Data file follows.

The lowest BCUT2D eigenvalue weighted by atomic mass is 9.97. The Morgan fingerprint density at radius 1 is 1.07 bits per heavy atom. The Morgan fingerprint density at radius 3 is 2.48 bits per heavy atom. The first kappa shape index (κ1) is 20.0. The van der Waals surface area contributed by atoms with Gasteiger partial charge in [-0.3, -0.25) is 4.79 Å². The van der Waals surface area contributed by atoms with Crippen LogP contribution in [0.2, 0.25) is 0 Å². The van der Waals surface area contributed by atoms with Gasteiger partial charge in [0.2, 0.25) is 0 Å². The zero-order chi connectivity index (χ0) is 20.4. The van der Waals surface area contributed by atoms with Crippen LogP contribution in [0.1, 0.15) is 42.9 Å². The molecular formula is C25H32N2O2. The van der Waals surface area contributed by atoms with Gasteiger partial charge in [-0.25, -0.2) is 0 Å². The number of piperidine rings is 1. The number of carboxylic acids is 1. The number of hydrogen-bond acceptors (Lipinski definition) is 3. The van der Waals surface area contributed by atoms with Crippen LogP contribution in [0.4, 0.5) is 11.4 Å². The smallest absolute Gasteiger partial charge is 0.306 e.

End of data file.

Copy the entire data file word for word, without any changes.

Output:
The lowest BCUT2D eigenvalue weighted by atomic mass is 9.97. The Morgan fingerprint density at radius 1 is 1.07 bits per heavy atom. The Morgan fingerprint density at radius 3 is 2.48 bits per heavy atom. The first kappa shape index (κ1) is 20.0. The van der Waals surface area contributed by atoms with Gasteiger partial charge in [-0.3, -0.25) is 4.79 Å². The van der Waals surface area contributed by atoms with Crippen LogP contribution in [0.2, 0.25) is 0 Å². The van der Waals surface area contributed by atoms with Gasteiger partial charge in [0.2, 0.25) is 0 Å². The zero-order chi connectivity index (χ0) is 20.4. The van der Waals surface area contributed by atoms with Crippen LogP contribution in [0.1, 0.15) is 42.9 Å². The molecular formula is C25H32N2O2. The van der Waals surface area contributed by atoms with Gasteiger partial charge in [-0.25, -0.2) is 0 Å². The number of piperidine rings is 1. The number of carboxylic acids is 1. The number of hydrogen-bond acceptors (Lipinski definition) is 3. The van der Waals surface area contributed by atoms with Crippen LogP contribution in [0.4, 0.5) is 11.4 Å². The smallest absolute Gasteiger partial charge is 0.306 e.